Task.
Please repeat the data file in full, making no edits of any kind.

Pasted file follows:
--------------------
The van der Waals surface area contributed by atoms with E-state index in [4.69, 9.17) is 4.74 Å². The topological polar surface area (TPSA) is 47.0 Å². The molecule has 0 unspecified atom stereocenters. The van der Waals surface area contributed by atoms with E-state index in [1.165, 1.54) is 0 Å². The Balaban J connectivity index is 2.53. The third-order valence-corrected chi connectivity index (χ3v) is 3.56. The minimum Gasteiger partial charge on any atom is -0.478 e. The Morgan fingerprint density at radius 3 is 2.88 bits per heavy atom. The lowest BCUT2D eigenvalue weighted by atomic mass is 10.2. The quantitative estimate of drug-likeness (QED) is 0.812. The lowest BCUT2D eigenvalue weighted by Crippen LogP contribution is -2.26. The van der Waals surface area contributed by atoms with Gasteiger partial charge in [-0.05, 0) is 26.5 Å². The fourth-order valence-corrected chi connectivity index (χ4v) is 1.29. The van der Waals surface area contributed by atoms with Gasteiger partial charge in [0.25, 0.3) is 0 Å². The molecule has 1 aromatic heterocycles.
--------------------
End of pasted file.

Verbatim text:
The van der Waals surface area contributed by atoms with E-state index in [4.69, 9.17) is 4.74 Å². The topological polar surface area (TPSA) is 47.0 Å². The molecule has 0 unspecified atom stereocenters. The van der Waals surface area contributed by atoms with E-state index in [1.165, 1.54) is 0 Å². The Balaban J connectivity index is 2.53. The third-order valence-corrected chi connectivity index (χ3v) is 3.56. The minimum Gasteiger partial charge on any atom is -0.478 e. The Morgan fingerprint density at radius 3 is 2.88 bits per heavy atom. The lowest BCUT2D eigenvalue weighted by atomic mass is 10.2. The quantitative estimate of drug-likeness (QED) is 0.812. The lowest BCUT2D eigenvalue weighted by Crippen LogP contribution is -2.26. The van der Waals surface area contributed by atoms with Gasteiger partial charge in [-0.05, 0) is 26.5 Å². The fourth-order valence-corrected chi connectivity index (χ4v) is 1.29. The van der Waals surface area contributed by atoms with Gasteiger partial charge in [0.25, 0.3) is 0 Å². The molecule has 1 aromatic heterocycles.